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TheMoneyIllusion货币幻觉

美国本特利大学经济学教授斯科特·萨姆纳(Scott Sumner)

 
 
 

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大萧条与二战是同一起因?  

2009-07-08 08:13:24|  分类: 默认分类 |  标签: |举报 |字号 订阅

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   [点击查看Scott Sumner的英文博客 [Scott Sumner中文博客]   

 

一位名叫Saifedean的博士生问了我一个非常好的问题,我想或许值得单独写篇文章来谈谈我的答复。他问:

 

令我惊讶的是,你们这些经济学家大多认为沃伦?哈定总统对1921年的衰退处理得很好。根据你们信奉的货币主义原理,难道哈定不应该通过扩大货币供应来应对衰退吗?然而他并没有这样做。并且,随后经济快速地复苏了。

 

这不会让你对货币主义观点的可靠性产生怀疑吗?这难道不是很好地支持了奥地利学派“通缩下应进行清算”的观点吗?

 

这是一个非常好的问题。虽然我能够并且愿意回答这个问题,但我的答案会将提出更深层的问题,这样一来也许就会大大削减我关于大萧条故事的部分。不过这将由你们来决定。我也许会根据你们的意见来考虑如何修改大萧条故事的底稿。

 

先从几个典型的事实开始。我们首先考虑金本位制下的情况,我们把价格水平围绕金价平均趋势线波动的情形称为价格水平指数100。一战期间,由于欧洲国家抛售黄金储备用以支撑战事,使得黄金需求大幅下滑。甚至连美国的黄金价格也因国际市场上购买力的下降而升了一倍。1920-21年期间,价格水平大体上从200回落到150,换句话说,中途回到“正常的”战前水平。由于欧洲国家继续重建他们的黄金储备,很有理由证明更多价格水平的下跌是不可避免的。这个问题已被认定,并且鼓励各国缩减黄金储备以防进一步的通缩损失。当时的想法是让各国的央行持有其他形式的国际储备,如美元和英镑。

 

对于Saifedean提出的问题,扼要答复是:我赞同哈定(或美联储)的做法,因为金本位制是当时的教条。除非我们为了要使货币贬值,否则一定的通缩是很有必要的。尽管1920-21年间的衰退没有大萧条那样严重,负面影响还是存在的,并且如果在完美的世界里,通胀目标将应该会更好——但那是不可能的选择。接下来能选择的是什么呢?

 

1. 一战后货币随即贬值,以便确立长久的新价格水平。一些国家采用了这个方法,但在美国和英国这在政治上是不可接受的。

 

2. 在20世纪20年代期间允许逐渐增加的通缩。(奥地利学派的观点)

 

3. 保持经济不断微调,以确保20世纪20年代价格的大体稳定(这是联邦监管部门实际上所做的)。因此,如果英国需要在20年代后期重建其黄金储备,美国将执行宽松的货币政策来确保黄金由美国流入英国。货币主义和凯恩斯学派都主张,如果这项政策持续实施到30年代,它本应该会起到更大的有利作用。

 

4. 采用流通券,并开始把通胀目标设定在2%。

 

这些选择哪个是最好的?我更情愿选第四个,但那也是不能之选。前三个又如何呢?我认为它们都存在问题,但我最想强调的是,上述任何一个选项本应该会远胜于实际所发生的。

 

这里可能会产生一些疑问。我们没有采用第三个选项吗?答案是否定的。我们在1921-29年采用了第三个选项,然后改换成第二个选项,但是却使用了很不明智的方法。其结果就是,物价水平在1933年跌落约到100(20年代的物价水平一直稳定的保持在150左右)。我们又回到了战前的金本位物价水平,而且是以可能最糟糕的方式发生的。1929-33年的通货紧缩表明我们突然对1921-29年的有效方针来了一个180度大转弯,并且急速得出乎人们的预料。持久的通缩意外并迅速地造成了比其他任何形式都更严重的破坏。不夸张的说,1929-33年的通缩几乎是糟糕的不能再糟了。如果通缩在一战后立即发生,也许情况还不至于如此严重。或者如果物价在20年代能够下跌的缓慢一些。或者如果我们在一战后贬值了货币。或者如果1929年以后我们能够继续采用强硬的政策支撑物价。甚至连流通券都本应该要好得多。

 

我们在20世纪20年代所抱有的是对控制力的幻觉。或者借用Jim Jarmusch的新电影片名——控制的极限。我们让人们相信我们正处于一个科学管理资金的新时代,这将带来无止境的繁荣。并且随后的几年内我们实现了这一承诺。然后,我们回归到金本位的原始状态,各国央行都疯狂的争夺黄金,犹如那些堵在快要倒闭的银行外面歇斯底里的存款人。

 

这是否让你想起一些我之前曾写过的历史文章?其实这正是我对威尔逊和二战所持有的观点。如果我们对一战置身事外,德国就不会受到羞辱并且某种程度的大致均势也能得以实现。如果我们参战并确保最强大的国家被打败,最好确保我们能够挺得过来以保证新国际势力均衡的稳定(比如通过一战战后北约型的体系)。最糟糕的情形则是,我们参战并通过大规模干涉来实现人为的平衡,但随即在一战结束以后又回到非常被动(孤立主义)的政策。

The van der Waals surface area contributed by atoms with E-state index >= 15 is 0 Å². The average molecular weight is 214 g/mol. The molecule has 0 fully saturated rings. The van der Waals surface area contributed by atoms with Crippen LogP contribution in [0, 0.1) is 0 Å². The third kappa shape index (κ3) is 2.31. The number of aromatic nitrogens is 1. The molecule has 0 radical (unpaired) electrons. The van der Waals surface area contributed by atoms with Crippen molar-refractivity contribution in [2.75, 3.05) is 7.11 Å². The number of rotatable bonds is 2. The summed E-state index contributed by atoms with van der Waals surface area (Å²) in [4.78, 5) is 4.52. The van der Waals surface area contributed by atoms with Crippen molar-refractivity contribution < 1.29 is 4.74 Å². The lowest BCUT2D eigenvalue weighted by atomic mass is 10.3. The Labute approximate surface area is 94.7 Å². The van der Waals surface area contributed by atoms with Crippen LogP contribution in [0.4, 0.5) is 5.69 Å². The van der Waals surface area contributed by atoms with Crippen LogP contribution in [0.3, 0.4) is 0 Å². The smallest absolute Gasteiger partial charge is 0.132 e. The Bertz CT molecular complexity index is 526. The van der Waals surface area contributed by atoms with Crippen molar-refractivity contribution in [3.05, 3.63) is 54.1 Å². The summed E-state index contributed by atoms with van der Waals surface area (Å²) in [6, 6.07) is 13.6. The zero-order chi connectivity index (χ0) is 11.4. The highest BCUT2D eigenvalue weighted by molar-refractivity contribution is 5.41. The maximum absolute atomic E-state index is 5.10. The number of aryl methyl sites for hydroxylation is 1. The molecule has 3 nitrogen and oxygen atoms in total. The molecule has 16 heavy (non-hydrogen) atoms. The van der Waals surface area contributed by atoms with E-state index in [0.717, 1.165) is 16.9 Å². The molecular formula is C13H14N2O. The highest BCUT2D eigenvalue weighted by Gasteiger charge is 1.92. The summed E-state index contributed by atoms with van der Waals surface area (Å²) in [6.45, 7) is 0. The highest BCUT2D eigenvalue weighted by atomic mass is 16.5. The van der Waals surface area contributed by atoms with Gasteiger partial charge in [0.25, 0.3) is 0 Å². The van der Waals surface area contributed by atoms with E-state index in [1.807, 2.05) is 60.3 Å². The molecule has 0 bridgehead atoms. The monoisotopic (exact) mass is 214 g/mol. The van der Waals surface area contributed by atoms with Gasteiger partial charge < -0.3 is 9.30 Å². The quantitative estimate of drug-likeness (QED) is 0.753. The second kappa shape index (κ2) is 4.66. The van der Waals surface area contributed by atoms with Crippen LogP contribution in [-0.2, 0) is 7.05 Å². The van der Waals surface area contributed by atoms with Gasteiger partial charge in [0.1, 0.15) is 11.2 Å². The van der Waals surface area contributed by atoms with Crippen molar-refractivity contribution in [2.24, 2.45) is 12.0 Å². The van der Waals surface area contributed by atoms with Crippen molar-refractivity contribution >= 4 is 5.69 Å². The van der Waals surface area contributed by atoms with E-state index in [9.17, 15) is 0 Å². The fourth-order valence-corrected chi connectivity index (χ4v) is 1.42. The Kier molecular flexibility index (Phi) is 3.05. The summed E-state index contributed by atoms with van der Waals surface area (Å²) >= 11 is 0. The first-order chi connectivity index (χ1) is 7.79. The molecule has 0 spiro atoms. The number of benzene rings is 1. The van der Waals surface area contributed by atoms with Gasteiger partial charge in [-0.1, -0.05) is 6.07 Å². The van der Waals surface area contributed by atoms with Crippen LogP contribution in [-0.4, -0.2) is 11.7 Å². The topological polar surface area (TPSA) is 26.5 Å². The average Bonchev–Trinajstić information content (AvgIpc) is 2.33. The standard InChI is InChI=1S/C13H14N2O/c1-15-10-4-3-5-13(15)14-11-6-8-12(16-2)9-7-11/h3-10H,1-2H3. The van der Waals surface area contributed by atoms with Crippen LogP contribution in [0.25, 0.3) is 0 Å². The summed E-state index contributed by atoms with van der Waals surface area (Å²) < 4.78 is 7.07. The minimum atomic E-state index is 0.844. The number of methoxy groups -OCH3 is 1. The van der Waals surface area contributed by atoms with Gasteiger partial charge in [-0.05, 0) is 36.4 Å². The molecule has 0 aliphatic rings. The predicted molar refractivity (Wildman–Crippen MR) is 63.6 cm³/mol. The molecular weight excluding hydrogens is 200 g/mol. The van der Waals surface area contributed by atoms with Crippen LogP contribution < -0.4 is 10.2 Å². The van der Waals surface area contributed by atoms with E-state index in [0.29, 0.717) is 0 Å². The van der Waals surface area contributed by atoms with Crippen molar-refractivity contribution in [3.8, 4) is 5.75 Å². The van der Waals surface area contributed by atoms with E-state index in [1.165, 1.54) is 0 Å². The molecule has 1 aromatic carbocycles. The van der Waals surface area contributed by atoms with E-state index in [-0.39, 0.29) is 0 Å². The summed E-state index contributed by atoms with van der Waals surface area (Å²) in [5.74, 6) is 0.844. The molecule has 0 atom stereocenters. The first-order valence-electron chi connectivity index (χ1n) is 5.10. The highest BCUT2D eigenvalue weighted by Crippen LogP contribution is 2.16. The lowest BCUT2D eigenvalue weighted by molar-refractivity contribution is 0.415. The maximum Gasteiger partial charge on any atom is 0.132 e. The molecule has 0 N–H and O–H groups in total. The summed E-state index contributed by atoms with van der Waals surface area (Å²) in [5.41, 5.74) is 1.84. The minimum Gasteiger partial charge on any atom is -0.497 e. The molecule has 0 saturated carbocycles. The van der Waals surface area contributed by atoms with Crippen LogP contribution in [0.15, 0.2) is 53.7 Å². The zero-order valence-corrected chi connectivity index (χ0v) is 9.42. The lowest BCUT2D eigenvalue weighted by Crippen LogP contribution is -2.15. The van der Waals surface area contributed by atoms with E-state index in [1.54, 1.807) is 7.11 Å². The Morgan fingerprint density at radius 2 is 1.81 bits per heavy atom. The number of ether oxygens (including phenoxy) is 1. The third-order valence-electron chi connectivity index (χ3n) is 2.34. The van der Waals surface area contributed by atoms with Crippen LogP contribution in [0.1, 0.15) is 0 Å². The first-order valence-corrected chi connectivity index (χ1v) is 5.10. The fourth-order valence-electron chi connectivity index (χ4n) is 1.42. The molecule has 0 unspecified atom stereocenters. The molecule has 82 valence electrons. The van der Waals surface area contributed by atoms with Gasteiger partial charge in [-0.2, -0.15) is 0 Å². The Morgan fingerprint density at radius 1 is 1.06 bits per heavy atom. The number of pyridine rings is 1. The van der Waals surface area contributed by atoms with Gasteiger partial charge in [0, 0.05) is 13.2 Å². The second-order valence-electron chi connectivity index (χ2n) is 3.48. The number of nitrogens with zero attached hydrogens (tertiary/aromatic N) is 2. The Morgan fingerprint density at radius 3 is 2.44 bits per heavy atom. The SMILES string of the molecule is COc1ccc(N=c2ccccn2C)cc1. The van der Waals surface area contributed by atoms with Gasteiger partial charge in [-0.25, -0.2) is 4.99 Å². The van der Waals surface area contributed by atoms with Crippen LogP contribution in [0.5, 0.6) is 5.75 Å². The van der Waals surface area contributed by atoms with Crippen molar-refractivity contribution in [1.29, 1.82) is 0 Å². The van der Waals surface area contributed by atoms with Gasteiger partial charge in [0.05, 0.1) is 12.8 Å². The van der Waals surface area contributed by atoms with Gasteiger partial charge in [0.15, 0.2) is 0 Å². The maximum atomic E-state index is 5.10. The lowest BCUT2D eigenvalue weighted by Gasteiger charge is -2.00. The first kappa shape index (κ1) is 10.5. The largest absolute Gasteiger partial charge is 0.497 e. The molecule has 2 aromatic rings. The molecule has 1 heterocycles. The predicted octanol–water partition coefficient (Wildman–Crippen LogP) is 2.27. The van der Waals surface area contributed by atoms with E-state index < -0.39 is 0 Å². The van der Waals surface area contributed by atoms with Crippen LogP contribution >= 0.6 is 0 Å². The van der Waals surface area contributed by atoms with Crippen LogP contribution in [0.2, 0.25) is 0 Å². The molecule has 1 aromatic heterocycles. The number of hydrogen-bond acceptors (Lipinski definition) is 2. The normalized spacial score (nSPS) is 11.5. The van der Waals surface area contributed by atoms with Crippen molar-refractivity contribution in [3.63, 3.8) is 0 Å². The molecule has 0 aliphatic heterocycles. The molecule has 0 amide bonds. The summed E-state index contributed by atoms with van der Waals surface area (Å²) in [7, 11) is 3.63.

你可能已经注意到了,在20世纪20年代的国际关系格局中,刻板威尔逊路线其实扮演了强权的角色。有的人重塑了世界的均衡状态(物价水平或者势力均衡),但是却没有足够的能力确保新的均衡比他自己存在得更长久。那么为什么我更倾向于刻板规则而不是威尔逊呢?我不知道自己是否有什么好的理由,但我会尽量尝试。

 

1. 威尔逊的政策对美国人的生活来说极具破坏性,即使在他执政期间也是如此。而刻板规则却会使人们的日子好过得多。

 

2. 威尔逊甚至无法在自己执政期间把他的想法付之现实。而刻板的规则却能持久得多。事实上,直到1929年夏(威尔逊逝世一年后),股票投资者还认为威尔逊的政策会持续下去。维护威尔逊政策的政治障碍远比威尔逊所面对的要少得多。如果国际合作能够持续下去,我们在20世纪30年代本可以巧妙地通过非常温和的通缩来解决黄金低估问题。

 

大萧条和二战都部分地由于对这些不稳定平衡的自然反应所导致,也是厄运的“完美风暴”的产物。(过于复杂在这里说明)

 

只要弄清楚一点,我有个主张是所有关于大萧条的理论都是部分正确的:

 

1. 蒙代尔/约翰逊黄金低估问题。

 

2. 奥地利学派认为,在20世纪20年代物价被人为保持得过高。

 

3. 凯恩斯主义和货币主义主张,本应该在20世纪30年代也同样支撑物价。

 

他们的不同在于对相关事实的相反认识。有无其他的选择呢?还有什么我们可以理直气壮地去做?好日子会像我(以及货币主义者和凯恩斯主义者)认为的那样一直持续下去吗?或者,像奥地利学派(以及少部分蒙代尔主义者)认为的那样,悲剧是20世纪20年代政策的必然产物?在底稿里,我从“有效市场假说”的角度来分析因果关系。前因变量是出乎市场意料的外生事件。如果市场认为繁荣将持续下去,那么就是坏运气或者错误的政策造成了经济萧条。另一方面,奥地利学派所占的优势是,他们担心的非常事件是确实发生了的。

 

大约在1910年的12月,人类的本性改变了。——弗吉尼亚?伍尔芙

 

我猜想,当引用这句话的时候,人们通常认为伍尔芙谈论的是艺术、文化、科学等当时处在她周围的领域内所发生根本性改变。但是,“摩登时代”同样也对政治和经济领域产生了深远的影响。自由放任主义和孤立主义都过时了,而干预主义和国家主义则如日中天。这是如此的蛊惑人心而又悲惨,这个突然的转变是我们的权力打败了良好的判断力。我们开始把社会当成机器一样对待,觉得它是可以控制的,然而却没有真正认识到问题的复杂性,以及新平衡是怎样脆弱地确立的。

 

[顺带一句,文艺复兴带来的工艺流程蓬勃发展使得欧洲仅在数百年内就成为了世界霸主,随后当自由主义思想逐步传播开来,一些大致类似的事情发生了。不幸的是,尽管自由主义革命的确逐步完善了人们的道德价值观,但它同时更大程度上改变了势力状况。由于西方势力在全世界的横行——他们传播疾病、奴役人民、盗窃土地,使得许多土著人民遭受了磨难。]